Derek, Home Buyer in 92103

Any advice about how much below asking a reasonable first bid is?

Asked by Derek, 92103 Fri May 23, 2008

I'm looking at a property listed at $1M but I can really only afford 900K. Is it even worth making an offer.?It's been on the market more than 45 days.

Help the community by answering this question:


Derek...there is nothing wrong with making an offer. If $900k is all you can afford then you don't need to worry about upsetting the Seller because you will not be coming back to the table with a higher offer anyway. The worst that can happen...Seller is upset and says "no way", you are in no different of a position than you are now. The best that can happen.....Seller is really motivated to get this home sold, was pushing the envelop on the pricing and says "yes" or counters with something closer to your target price. Go for it.....great deals are not found, they are made! Let me know if you need help.
1 vote Thank Flag Link Sat May 24, 2008
Hi Derek,

It will also be helpful to know what they owe. If they've owned it a long time and have a lot of equity they are usually more motivated. But, if they've refinanced or recently purchased it, they don't have a lot of room to negotiate unless they are going to try to short sale. It doesn't happen as much in this price range, but it is a possibility. If it's priced well below the market value already don't let that deter you. If the seller is truly motivated and needs/wants to sell it now, make your offer but check comps first to make sure you're not overpaying. I wouldn't pay for an appraisal at this stage, but I'd definitely price it against the comps. You'll have to pay for an appraisal again if you put a loan on it.

Good luck!

Diane Conaway, RE/MAX United, (760) 749-2888
1 vote Thank Flag Link Fri May 23, 2008
Glad to see *some* people giving real answers instead of just "oh - talk to a pro - here's my number!"
THere's hope for some of you yet!

A few people hit the nail on the head. Before you determine how much below asking is reasonable, determine if the asking price is reasonable.

If the asking price s 15% above market value, and you knock 5% off the asking price - you're still paying too much for the home.

Inversely - if the home is priced well below market value, knocking 5% off the asking price might be asking to lose the house.

Worry about actual value first - and price your offer with that in mind.
1 vote Thank Flag Link Fri May 23, 2008
I think you really need to look at the comps are and base your offer what you think the price is rather than go for a flat percentage. It would depend a lot on the property.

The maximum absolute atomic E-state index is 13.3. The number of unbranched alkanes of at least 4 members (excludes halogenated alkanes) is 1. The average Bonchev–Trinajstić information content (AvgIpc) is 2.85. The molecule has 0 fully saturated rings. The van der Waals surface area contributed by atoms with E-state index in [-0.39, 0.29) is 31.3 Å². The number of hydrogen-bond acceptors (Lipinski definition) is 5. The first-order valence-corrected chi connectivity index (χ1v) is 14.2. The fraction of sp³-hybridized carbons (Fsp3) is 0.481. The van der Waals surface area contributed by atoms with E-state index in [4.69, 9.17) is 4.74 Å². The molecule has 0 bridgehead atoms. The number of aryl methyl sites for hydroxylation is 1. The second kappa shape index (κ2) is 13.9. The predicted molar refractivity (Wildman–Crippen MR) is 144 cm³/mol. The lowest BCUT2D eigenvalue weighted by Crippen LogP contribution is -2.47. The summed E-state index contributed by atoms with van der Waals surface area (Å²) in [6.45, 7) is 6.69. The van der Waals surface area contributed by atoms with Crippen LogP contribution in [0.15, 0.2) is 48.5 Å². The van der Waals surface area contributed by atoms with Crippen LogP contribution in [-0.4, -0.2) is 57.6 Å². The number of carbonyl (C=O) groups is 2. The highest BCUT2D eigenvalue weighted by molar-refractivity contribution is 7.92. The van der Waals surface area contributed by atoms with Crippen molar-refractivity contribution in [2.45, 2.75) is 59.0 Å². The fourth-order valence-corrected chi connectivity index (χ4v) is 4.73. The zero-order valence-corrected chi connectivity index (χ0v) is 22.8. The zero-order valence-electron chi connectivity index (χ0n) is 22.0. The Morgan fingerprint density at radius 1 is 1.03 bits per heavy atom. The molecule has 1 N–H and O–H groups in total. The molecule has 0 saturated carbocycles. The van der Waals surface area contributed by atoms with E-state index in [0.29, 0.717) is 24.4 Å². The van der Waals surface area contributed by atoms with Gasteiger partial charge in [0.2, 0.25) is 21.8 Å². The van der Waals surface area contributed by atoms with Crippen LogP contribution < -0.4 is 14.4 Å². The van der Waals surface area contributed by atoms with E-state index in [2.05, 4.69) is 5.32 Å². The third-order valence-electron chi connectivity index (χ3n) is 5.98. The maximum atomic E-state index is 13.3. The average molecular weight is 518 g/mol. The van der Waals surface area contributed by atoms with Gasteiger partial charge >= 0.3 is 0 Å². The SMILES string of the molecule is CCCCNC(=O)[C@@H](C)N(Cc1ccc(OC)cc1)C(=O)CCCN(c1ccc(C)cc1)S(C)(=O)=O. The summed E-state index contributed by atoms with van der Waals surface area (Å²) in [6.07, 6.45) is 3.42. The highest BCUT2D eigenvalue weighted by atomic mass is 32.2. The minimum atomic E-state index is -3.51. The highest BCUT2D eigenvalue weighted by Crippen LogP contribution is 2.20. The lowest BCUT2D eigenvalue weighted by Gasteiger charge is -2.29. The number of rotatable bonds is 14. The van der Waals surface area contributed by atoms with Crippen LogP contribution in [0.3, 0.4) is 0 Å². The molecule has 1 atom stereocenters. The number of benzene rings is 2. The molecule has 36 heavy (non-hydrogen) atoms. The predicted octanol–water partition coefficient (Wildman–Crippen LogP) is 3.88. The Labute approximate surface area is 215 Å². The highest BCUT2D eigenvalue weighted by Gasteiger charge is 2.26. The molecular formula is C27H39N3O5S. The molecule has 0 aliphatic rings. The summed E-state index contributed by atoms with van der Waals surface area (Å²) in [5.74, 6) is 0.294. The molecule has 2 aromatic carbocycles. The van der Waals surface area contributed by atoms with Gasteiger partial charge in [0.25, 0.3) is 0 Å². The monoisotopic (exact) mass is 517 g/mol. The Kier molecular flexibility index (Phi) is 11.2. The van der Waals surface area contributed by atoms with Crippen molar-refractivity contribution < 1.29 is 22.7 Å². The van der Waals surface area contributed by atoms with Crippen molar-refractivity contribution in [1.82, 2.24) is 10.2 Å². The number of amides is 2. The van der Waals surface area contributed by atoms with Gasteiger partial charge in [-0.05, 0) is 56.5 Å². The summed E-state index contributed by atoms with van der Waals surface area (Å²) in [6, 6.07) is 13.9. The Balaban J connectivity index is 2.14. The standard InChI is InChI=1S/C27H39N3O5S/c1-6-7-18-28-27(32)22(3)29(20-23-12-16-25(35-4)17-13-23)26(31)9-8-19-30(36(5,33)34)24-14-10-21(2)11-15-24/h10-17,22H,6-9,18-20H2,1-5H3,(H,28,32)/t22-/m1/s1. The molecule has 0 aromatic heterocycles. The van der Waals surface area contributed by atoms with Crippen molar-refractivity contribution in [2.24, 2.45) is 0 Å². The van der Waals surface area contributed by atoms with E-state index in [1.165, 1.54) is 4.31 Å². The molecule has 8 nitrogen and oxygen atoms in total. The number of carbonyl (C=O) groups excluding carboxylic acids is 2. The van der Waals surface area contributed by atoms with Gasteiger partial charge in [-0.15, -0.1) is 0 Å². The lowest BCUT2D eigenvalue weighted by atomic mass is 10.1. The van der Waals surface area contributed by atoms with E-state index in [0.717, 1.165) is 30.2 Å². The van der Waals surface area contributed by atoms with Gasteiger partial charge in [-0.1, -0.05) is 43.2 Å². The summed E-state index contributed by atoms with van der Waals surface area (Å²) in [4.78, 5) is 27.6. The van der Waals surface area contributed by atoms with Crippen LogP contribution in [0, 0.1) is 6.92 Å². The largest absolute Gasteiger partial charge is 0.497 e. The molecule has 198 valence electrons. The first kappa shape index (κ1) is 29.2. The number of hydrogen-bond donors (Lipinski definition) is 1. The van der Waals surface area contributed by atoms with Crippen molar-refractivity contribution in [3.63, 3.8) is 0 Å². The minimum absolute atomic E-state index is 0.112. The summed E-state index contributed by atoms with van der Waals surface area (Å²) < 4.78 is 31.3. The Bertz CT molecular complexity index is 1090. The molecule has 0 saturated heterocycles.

Web Reference:
1 vote Thank Flag Link Fri May 23, 2008
Check what is happening in the zip code that the property is in. At the site you can find the average and median list / sale prices for every zip code in San Diego County. You will also have number of listings, number sold, months of inventory and days on market. The data there should help you in deciding if your offer makes sense. I have an excel worksheet that you can use to arrange and quantify 4 months of the data from the site I mentioned. You also might condsider getting an appraiser to do a "buyer's appraisal" for you. Having an appraisal that shows the value of the property from a professional, can give you a decided advantage in negotiating. I can give you the name of a good appraiser. I can also send you a copy of my article "the art of contrarian investing" that has more useful ideas for buying. Just send me an e-mail and I will forward the article and/or the worksheet to you.
1 vote Thank Flag Link Fri May 23, 2008

Get help from someone to give you a valuation. Doesn't matter what you can afford, nor what the asking price is, you need to know what the home is worth. 45 days is not long for a $1M property, but again, what's it worth. Is there a reason you don't have an agent representing you?


1 vote Thank Flag Link Fri May 23, 2008
Find other comparable properties in the area which sold between 2001 and 2003. Check to see what those sale prices were. That is the price range for the house your looking at. In this type of market, you can forget about what the seller 'wants' or what he paid for his home, or what other homes are selling for. It is a mixed bag. I have seen the same home/same plan, similar amenties with a few hundred thousand dollars difference on the same street. There is no rhyme or reason to how a seller prices his home. I have asked agents repeatedly 'on what basis is a partcular home priced?', or 'has there been a very recent appraisal?' Agents all give pretty much the same answer: "well just a couple years ago, this home would have sold for $XXX so you can see that now it is a bargain." Please don't fall for that.